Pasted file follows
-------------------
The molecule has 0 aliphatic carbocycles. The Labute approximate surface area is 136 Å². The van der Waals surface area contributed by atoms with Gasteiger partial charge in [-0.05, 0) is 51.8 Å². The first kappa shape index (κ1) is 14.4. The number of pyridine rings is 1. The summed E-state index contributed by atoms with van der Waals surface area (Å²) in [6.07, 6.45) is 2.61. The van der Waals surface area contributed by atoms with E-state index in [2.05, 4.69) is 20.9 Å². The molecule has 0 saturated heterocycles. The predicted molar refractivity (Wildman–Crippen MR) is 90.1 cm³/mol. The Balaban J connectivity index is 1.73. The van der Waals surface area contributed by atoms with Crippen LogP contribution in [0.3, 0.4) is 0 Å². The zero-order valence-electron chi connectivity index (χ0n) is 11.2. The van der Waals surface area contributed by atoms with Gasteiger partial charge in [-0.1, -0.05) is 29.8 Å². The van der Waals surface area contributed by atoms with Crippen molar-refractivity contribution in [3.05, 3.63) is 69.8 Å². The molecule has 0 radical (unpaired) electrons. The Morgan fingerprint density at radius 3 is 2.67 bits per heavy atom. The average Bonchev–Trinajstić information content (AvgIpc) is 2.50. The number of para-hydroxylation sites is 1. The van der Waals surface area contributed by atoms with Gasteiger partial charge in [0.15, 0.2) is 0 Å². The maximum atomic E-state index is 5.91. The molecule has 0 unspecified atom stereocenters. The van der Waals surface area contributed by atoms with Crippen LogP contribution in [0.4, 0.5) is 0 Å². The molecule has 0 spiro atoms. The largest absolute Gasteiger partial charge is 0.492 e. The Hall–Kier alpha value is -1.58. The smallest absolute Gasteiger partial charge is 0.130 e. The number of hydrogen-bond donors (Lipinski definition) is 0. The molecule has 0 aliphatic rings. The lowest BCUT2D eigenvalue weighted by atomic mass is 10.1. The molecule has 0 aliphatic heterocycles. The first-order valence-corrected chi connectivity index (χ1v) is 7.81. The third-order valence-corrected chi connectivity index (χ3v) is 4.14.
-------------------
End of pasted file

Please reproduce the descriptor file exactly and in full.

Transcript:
The molecule has 0 aliphatic carbocycles. The Labute approximate surface area is 136 Å². The van der Waals surface area contributed by atoms with Gasteiger partial charge in [-0.05, 0) is 51.8 Å². The first kappa shape index (κ1) is 14.4. The number of pyridine rings is 1. The summed E-state index contributed by atoms with van der Waals surface area (Å²) in [6.07, 6.45) is 2.61. The van der Waals surface area contributed by atoms with E-state index in [2.05, 4.69) is 20.9 Å². The molecule has 0 saturated heterocycles. The predicted molar refractivity (Wildman–Crippen MR) is 90.1 cm³/mol. The Balaban J connectivity index is 1.73. The van der Waals surface area contributed by atoms with Crippen LogP contribution in [0.3, 0.4) is 0 Å². The zero-order valence-electron chi connectivity index (χ0n) is 11.2. The van der Waals surface area contributed by atoms with Gasteiger partial charge in [-0.1, -0.05) is 29.8 Å². The van der Waals surface area contributed by atoms with Crippen molar-refractivity contribution in [3.05, 3.63) is 69.8 Å². The molecule has 0 radical (unpaired) electrons. The Morgan fingerprint density at radius 3 is 2.67 bits per heavy atom. The average Bonchev–Trinajstić information content (AvgIpc) is 2.50. The number of para-hydroxylation sites is 1. The van der Waals surface area contributed by atoms with Gasteiger partial charge in [0.15, 0.2) is 0 Å². The maximum atomic E-state index is 5.91. The molecule has 0 unspecified atom stereocenters. The van der Waals surface area contributed by atoms with Crippen LogP contribution in [0.4, 0.5) is 0 Å². The molecule has 0 spiro atoms. The largest absolute Gasteiger partial charge is 0.492 e. The Hall–Kier alpha value is -1.58. The smallest absolute Gasteiger partial charge is 0.130 e. The number of hydrogen-bond donors (Lipinski definition) is 0. The molecule has 0 aliphatic rings. The lowest BCUT2D eigenvalue weighted by atomic mass is 10.1. The molecule has 0 aliphatic heterocycles. The first-order valence-corrected chi connectivity index (χ1v) is 7.81. The third-order valence-corrected chi connectivity index (χ3v) is 4.14.